Service Asset and Configuration Management (SACM) is the process of maintaining information about IT Assets and Configuration Items (CIs) required to deliver an IT service, including their relationships.
Service Asset and Configuration Management is a process that many organisations struggle to implement. Why?
In this blog article, we will provide you with some basic guidance to get you started!
Service Asset & Configuration Management Definition
Service Asset and Configuration Management (SACM) is the process name that we give to what was simply called Configuration Management prior to 2007 when the current version of ITIL was launched. Effectively it is the process that documents all of your physical and logical assets and IT components within your organisation.
The Importance Of Service Asset & Configuration Management
This question is like saying "why is it important to have solid foundations under your house?" It just is… Without solid foundations you can't build a house, or you could but you would soon see the cracks appearing. It's the same with Service Management processes. There's no point in documenting your infrastructure for documentations sake. It's the use that other processes will make of the data that makes it so essential.
Configuration Management is one of the few processes that under-pins all other ITIL Service Management processes and service lifecycle phases in ITIL. Without it, the effectiveness of the rest of your processes is in serious doubt.
The key deliverable of the SACM process is to produce an accurate and up-to-date Configuration Management Database (CMDB) which is basically a repository, or a database that stores and manages your configuration Items (CIs) and also manages them throughout their service lifecycle. When it forms part of an integrated Service Management tool it is simply invaluable.
(Before we go any further, you might be interested to take a look at our ITIL® 4 Foundation training course and certification).
What Is A Configuration Item (CI)?
Quite simply CIs generally comprise all the assets and the service components which require to be managed, or controlled, in order to deliver IT services.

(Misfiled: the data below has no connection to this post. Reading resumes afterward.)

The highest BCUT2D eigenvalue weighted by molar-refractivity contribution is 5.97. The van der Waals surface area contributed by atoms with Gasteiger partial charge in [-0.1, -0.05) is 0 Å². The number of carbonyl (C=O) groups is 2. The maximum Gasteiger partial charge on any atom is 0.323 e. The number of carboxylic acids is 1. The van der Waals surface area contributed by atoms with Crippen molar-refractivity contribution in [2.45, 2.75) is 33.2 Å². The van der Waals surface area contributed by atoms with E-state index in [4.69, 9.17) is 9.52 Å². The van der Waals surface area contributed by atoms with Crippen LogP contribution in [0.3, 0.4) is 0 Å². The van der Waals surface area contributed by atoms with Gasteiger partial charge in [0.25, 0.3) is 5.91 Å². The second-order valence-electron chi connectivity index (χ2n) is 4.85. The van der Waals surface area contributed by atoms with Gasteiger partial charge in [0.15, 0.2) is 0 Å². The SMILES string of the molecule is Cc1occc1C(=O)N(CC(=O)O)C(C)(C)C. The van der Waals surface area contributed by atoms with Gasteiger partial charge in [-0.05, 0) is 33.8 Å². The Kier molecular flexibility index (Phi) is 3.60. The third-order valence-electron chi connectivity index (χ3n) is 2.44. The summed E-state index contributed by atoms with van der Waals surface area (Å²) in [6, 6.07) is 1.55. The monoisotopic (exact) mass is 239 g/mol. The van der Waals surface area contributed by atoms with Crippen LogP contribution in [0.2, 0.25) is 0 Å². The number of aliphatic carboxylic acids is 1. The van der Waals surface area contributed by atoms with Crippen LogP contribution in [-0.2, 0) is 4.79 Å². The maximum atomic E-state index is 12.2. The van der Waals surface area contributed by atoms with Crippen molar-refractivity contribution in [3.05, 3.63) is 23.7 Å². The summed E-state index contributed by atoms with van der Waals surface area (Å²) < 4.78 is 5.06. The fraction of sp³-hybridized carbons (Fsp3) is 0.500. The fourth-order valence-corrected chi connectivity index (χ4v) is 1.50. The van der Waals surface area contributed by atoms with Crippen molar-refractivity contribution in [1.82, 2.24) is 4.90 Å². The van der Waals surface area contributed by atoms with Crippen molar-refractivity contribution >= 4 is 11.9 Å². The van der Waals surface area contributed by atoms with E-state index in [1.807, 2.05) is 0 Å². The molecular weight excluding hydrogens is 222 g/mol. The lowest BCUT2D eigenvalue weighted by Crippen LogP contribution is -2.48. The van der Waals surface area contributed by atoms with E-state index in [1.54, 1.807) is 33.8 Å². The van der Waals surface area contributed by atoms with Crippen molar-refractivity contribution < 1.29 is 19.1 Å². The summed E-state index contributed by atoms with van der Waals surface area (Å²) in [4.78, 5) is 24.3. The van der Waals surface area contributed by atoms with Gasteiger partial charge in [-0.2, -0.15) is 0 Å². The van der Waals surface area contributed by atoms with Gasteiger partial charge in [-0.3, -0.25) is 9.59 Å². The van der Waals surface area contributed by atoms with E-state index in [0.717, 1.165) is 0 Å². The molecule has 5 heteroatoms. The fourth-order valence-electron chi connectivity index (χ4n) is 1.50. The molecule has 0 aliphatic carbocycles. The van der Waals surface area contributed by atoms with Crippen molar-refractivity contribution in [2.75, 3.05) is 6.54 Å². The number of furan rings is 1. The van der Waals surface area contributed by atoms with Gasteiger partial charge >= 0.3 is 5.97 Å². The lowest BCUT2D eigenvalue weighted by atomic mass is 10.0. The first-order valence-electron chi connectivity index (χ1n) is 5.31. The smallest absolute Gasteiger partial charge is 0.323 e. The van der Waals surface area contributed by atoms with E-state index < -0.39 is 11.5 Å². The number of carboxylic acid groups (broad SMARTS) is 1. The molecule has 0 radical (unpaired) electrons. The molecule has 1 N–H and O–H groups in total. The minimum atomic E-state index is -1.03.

Apart from promising clear visibility into the CIs and their relationships, a robust CMDB enables a range of direct and indirect advantages. It definitely leads to advanced change control and governance with significant reduction of risks. It provides a wider framework for improved security and regulatory compliance with real-time asset planning and monitoring. A system of well-managed CIs also substantially facilitates incident and problem resolution. In addition to setting a foundation for ITIL best practices, it solidifies and promotes a high level of planning and execution in respect to IT application management, and accelerates the governance of service orientated architecture initiatives.
What Is In A CMDB?
A typical CI, or configuration item can be construed as any IT service, hardware, software, network component, formal documentation or SLA. The CIs, apart from being tracked or managed, are subject to Change Management another core process in the ITIL framework.
Should the CMDB repository include all conceivable configuration items? The answer is NO. If you can't control it or manage it then you can't maintain its accuracy so don't even bother to track it in the first place.
The CMDB is organized and managed by a process-driven system, often referred to as the Configuration Management System (CMS), and the CMS has multiple layers - data sources and tools, information integration, knowledge processing and integration. The CMS captures the salient attributes and features of the tracked CIs in the CMDB in a designated format. This enables standard classification and identification and records your CI relationships.
CMDB - How Many?
It is possible to have multiple CMDBs, which all connect to a single integrated or core CMDB. Many organizations also resort to automated processes to load and update the CMDB by running discovery tools, inventory or audit tools. These tools often are used to populate an instance of an alternative CMDB, and then to subsequently compare and reconcile the existing information in the CMS with the actual live configuration discovered. Such comparison also empowers the IT organizations to trap any unauthorized or unmanaged change that might have sneaked through the change management process and enables them to take remedial steps. A key success factor in implementing a CMDB is the ability to automatically discover information about the CIs via auto-discovery tools and track changes as they happen.